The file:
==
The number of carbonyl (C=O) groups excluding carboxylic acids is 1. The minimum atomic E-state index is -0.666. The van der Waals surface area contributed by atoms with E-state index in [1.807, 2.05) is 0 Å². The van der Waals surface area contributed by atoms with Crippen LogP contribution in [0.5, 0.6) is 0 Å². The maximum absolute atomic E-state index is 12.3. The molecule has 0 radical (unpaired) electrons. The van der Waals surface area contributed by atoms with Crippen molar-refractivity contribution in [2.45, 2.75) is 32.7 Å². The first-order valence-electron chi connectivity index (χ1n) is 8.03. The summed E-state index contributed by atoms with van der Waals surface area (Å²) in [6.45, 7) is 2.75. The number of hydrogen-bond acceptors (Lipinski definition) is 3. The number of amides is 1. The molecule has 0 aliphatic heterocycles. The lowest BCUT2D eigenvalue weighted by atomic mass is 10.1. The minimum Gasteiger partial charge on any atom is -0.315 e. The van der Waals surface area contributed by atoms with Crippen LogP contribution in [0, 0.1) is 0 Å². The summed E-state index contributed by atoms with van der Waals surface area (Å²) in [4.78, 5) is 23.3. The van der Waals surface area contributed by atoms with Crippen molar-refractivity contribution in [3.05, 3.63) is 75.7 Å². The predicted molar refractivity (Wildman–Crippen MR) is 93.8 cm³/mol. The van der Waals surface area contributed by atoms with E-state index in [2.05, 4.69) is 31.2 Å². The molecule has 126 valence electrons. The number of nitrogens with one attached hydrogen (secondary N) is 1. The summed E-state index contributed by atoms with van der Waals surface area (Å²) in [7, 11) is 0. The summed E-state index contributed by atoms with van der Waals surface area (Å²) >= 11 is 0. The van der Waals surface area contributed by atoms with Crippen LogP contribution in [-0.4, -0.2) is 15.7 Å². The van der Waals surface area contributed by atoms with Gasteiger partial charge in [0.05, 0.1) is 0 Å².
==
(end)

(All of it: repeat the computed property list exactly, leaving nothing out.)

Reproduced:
The number of carbonyl (C=O) groups excluding carboxylic acids is 1. The minimum atomic E-state index is -0.666. The van der Waals surface area contributed by atoms with E-state index in [1.807, 2.05) is 0 Å². The van der Waals surface area contributed by atoms with Crippen LogP contribution in [0.5, 0.6) is 0 Å². The maximum absolute atomic E-state index is 12.3. The molecule has 0 radical (unpaired) electrons. The van der Waals surface area contributed by atoms with Crippen molar-refractivity contribution in [2.45, 2.75) is 32.7 Å². The first-order valence-electron chi connectivity index (χ1n) is 8.03. The summed E-state index contributed by atoms with van der Waals surface area (Å²) in [6.45, 7) is 2.75. The number of hydrogen-bond acceptors (Lipinski definition) is 3. The number of amides is 1. The molecule has 0 aliphatic heterocycles. The lowest BCUT2D eigenvalue weighted by atomic mass is 10.1. The minimum Gasteiger partial charge on any atom is -0.315 e. The van der Waals surface area contributed by atoms with Crippen LogP contribution in [0, 0.1) is 0 Å². The summed E-state index contributed by atoms with van der Waals surface area (Å²) in [4.78, 5) is 23.3. The van der Waals surface area contributed by atoms with Crippen molar-refractivity contribution in [3.05, 3.63) is 75.7 Å². The predicted molar refractivity (Wildman–Crippen MR) is 93.8 cm³/mol. The van der Waals surface area contributed by atoms with E-state index in [2.05, 4.69) is 31.2 Å². The molecule has 126 valence electrons. The number of nitrogens with one attached hydrogen (secondary N) is 1. The summed E-state index contributed by atoms with van der Waals surface area (Å²) in [7, 11) is 0. The summed E-state index contributed by atoms with van der Waals surface area (Å²) >= 11 is 0. The van der Waals surface area contributed by atoms with Crippen LogP contribution in [-0.4, -0.2) is 15.7 Å². The van der Waals surface area contributed by atoms with Gasteiger partial charge in [0.05, 0.1) is 0 Å².